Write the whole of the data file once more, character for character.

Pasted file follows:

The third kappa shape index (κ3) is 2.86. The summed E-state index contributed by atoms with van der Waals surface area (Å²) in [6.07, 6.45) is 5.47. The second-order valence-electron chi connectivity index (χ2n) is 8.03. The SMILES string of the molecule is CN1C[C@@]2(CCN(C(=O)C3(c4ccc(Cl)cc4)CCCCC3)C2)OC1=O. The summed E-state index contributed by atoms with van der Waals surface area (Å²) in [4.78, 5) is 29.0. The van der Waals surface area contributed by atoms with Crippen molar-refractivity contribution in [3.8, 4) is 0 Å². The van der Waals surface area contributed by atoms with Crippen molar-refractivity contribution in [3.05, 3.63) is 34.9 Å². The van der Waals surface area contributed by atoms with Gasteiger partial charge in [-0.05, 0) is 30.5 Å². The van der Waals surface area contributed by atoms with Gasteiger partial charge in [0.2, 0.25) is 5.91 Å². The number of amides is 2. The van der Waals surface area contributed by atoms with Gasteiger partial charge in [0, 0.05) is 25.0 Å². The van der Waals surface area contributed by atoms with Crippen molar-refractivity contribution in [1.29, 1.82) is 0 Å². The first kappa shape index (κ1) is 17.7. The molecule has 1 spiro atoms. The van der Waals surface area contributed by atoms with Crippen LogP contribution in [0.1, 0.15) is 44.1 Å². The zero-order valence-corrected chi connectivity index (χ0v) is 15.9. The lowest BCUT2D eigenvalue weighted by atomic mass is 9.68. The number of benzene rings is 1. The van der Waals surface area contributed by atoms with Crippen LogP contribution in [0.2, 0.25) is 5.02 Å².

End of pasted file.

The third kappa shape index (κ3) is 2.86. The summed E-state index contributed by atoms with van der Waals surface area (Å²) in [6.07, 6.45) is 5.47. The second-order valence-electron chi connectivity index (χ2n) is 8.03. The SMILES string of the molecule is CN1C[C@@]2(CCN(C(=O)C3(c4ccc(Cl)cc4)CCCCC3)C2)OC1=O. The summed E-state index contributed by atoms with van der Waals surface area (Å²) in [4.78, 5) is 29.0. The van der Waals surface area contributed by atoms with Crippen molar-refractivity contribution in [3.8, 4) is 0 Å². The van der Waals surface area contributed by atoms with Crippen molar-refractivity contribution in [3.05, 3.63) is 34.9 Å². The van der Waals surface area contributed by atoms with Gasteiger partial charge in [-0.05, 0) is 30.5 Å². The van der Waals surface area contributed by atoms with Gasteiger partial charge in [0.2, 0.25) is 5.91 Å². The number of amides is 2. The van der Waals surface area contributed by atoms with Gasteiger partial charge in [0, 0.05) is 25.0 Å². The van der Waals surface area contributed by atoms with Crippen molar-refractivity contribution in [1.29, 1.82) is 0 Å². The first kappa shape index (κ1) is 17.7. The molecule has 1 spiro atoms. The van der Waals surface area contributed by atoms with Crippen LogP contribution in [0.1, 0.15) is 44.1 Å². The zero-order valence-corrected chi connectivity index (χ0v) is 15.9. The lowest BCUT2D eigenvalue weighted by atomic mass is 9.68. The number of benzene rings is 1. The van der Waals surface area contributed by atoms with Crippen LogP contribution in [0.2, 0.25) is 5.02 Å².